Sun | Aug 19, 2018

Grounation 2017 analyses mento

Published:Sunday | January 22, 2017 | 12:00 AMMel Cooke
Herbie Miller, director-curator Jamaica Music Museum.
The Jolly Boys
Lord Flea
Three Calypsonians who are popularly known as ‘The Ticklers’. The three Jamaicans are (from left) Donald ‘Dannya Boy’ Slue, Harold ‘Catata’ Richardson and Charles Sang. At centre is Leww Simond, an Australian model.

For four consecutive Sundays in February, starting on the 5th, the annual Grounation series will celebrate mento music in the lecture hall of the Institute of Jamaica, East Street, Kingston. The theme of the ongoing analysis is 'MENTO: Is ow de Music Sweet So'.

Grounation is staged each February by the Jamaica Music Museum, whose director-curator, Herbie Miller, told The Sunday Gleaner: "I think it is time we take a look at the original progenitor of popular Jamaican music that has not, as far as I know, been given as much attention as it ought to have. We talk about rocksteady, we talk about reggae, but mento gets passing attention, even in the books."

While mento has been generally underserved, Miller noted that it continues to influence the Jamaican popular music genres which have succeeded it.

"All forms of Jamaican popular music, and gospel as well, have used mento rhythms from time to time," he said. "Today, we see it popping up in Jamaican gospel and dancehall."

Miller noted that mento was not only first at home, but also abroad. He said: "It was Jamaica's first mass music export, in that it was performed and distributed abroad as well as in Jamaica."

He said that from as far back as the 1950s, mento performers were travelling to North America, "promoting Jamaica as a tourist destination while at the same time building a name for themselves."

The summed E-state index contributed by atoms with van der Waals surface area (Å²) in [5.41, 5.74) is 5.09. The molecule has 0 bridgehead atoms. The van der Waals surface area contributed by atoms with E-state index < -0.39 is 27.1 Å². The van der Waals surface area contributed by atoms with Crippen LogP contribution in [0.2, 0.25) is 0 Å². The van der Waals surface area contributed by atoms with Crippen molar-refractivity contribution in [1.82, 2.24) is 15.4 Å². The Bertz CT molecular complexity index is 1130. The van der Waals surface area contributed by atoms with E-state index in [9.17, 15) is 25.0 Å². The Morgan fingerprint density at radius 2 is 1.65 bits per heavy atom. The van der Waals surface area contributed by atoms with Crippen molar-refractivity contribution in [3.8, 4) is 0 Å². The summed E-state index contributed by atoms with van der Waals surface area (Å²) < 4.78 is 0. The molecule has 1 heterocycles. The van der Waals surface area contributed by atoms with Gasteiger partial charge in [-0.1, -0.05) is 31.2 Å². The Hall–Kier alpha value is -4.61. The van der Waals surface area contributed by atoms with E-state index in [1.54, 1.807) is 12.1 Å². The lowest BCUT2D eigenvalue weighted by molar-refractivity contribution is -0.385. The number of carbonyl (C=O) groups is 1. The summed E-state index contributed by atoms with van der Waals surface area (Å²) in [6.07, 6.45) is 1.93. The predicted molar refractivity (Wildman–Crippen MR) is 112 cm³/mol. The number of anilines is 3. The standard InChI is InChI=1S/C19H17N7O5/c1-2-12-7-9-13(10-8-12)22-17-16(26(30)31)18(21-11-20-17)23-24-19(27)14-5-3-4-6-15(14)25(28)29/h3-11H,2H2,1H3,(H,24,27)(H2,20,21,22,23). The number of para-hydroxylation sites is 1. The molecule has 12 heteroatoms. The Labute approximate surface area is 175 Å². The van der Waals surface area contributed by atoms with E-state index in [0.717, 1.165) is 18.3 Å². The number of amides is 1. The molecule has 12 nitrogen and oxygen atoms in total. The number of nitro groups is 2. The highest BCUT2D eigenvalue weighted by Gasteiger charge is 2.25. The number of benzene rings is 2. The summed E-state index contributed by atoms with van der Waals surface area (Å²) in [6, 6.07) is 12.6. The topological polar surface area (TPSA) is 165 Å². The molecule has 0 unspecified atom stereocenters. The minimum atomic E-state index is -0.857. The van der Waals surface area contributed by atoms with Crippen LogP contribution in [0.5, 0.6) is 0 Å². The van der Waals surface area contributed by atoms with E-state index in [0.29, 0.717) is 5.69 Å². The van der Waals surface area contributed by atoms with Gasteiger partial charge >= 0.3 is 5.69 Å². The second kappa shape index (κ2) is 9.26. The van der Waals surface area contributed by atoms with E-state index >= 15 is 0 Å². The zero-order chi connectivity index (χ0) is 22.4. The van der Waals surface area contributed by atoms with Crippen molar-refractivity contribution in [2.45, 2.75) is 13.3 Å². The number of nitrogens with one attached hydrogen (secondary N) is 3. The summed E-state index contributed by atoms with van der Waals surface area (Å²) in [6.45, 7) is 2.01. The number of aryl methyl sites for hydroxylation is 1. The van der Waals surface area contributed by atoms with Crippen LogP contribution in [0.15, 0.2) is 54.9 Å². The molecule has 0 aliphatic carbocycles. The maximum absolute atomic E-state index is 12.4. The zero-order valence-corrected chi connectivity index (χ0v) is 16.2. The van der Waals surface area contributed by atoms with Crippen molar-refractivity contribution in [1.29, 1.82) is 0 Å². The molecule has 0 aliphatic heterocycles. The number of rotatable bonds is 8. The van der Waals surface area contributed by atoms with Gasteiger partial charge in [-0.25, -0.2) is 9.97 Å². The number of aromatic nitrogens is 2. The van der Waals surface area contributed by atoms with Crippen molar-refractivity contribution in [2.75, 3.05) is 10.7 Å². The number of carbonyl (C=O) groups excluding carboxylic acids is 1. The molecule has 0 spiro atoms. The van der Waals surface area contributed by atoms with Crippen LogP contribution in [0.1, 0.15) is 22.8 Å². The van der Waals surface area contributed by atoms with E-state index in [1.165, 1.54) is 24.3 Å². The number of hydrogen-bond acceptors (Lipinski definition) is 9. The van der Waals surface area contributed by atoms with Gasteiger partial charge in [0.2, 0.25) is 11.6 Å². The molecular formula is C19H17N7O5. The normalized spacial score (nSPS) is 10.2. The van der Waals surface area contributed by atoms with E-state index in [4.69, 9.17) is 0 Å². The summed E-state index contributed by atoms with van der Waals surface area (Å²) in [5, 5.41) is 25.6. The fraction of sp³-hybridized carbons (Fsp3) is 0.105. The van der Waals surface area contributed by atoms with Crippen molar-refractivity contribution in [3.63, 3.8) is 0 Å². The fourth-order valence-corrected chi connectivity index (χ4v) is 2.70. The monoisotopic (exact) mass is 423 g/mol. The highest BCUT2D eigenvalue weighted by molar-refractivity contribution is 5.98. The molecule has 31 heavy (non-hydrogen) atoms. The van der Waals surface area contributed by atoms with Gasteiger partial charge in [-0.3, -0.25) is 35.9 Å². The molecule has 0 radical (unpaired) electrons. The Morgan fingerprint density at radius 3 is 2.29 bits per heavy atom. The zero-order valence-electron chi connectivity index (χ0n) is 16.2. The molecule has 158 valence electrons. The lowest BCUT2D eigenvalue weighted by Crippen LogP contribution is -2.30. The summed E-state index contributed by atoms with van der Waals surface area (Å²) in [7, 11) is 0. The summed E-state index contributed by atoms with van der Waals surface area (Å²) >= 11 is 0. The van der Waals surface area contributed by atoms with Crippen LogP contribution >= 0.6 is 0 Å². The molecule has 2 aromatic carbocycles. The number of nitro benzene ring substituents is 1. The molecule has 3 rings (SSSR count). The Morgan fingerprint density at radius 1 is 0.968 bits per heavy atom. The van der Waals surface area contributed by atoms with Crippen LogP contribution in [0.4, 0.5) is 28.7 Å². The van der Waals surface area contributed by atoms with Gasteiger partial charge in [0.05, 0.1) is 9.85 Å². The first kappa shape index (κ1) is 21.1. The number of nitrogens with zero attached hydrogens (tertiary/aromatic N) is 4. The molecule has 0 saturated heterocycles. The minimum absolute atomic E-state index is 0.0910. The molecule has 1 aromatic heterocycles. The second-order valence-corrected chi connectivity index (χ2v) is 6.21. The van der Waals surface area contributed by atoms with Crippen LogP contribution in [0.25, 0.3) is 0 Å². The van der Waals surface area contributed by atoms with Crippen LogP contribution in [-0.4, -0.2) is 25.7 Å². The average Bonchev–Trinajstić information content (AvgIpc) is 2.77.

So there are standout performers such as Lord Flea and Harold Richardson and the Ticklers, the former appearing in movies such as Bop Girl Goes Calypso.

Miller believes the best of those available have been gathered for the Grounation mento series. It is also urgent that it be done quickly as, he said, "in the last few years, we have lost too many of the remaining stalwarts and it's about time we do this."

The opening session on Sunday, February 5, is titled 'Take Her to Jamaica (Where the Rum Come From): Mento and the 'Calypso' Phenomenon in Tourism'.

The Jolly Boys will perform after presentations by Dr Daniel Neely and Dr Matthew Smith. The following Sunday, Roberto Moore, Roy Black, Rick Elgood and Bill Monsted will discuss 'Collecting Mento: Knowing Mento Through Recorded Artifacts', with Dr Clinton Hutton moderating the session. The performance will be by Mento Sound System.

On Sunday, February 19, senior research officer at the African-Caribbean Institute of Jamaica (ACIJ) David Brown will host the session on 'Healing in the Balm Yard: Mento, Obeah and Other Jamaican Folk Forms and Culture', after which the Blue Glaze Mento Band will perform. Colin Channer is also confirmed for the Sunday.

Dr Karen Carpenter will do a presentation at the final event in the series on Sunday, February 25, which is named 'Noisy Spring: Mento's Sexual Innuendos, Double Entendre and Downright Slackness'. Mento Madness band will do the closing performance.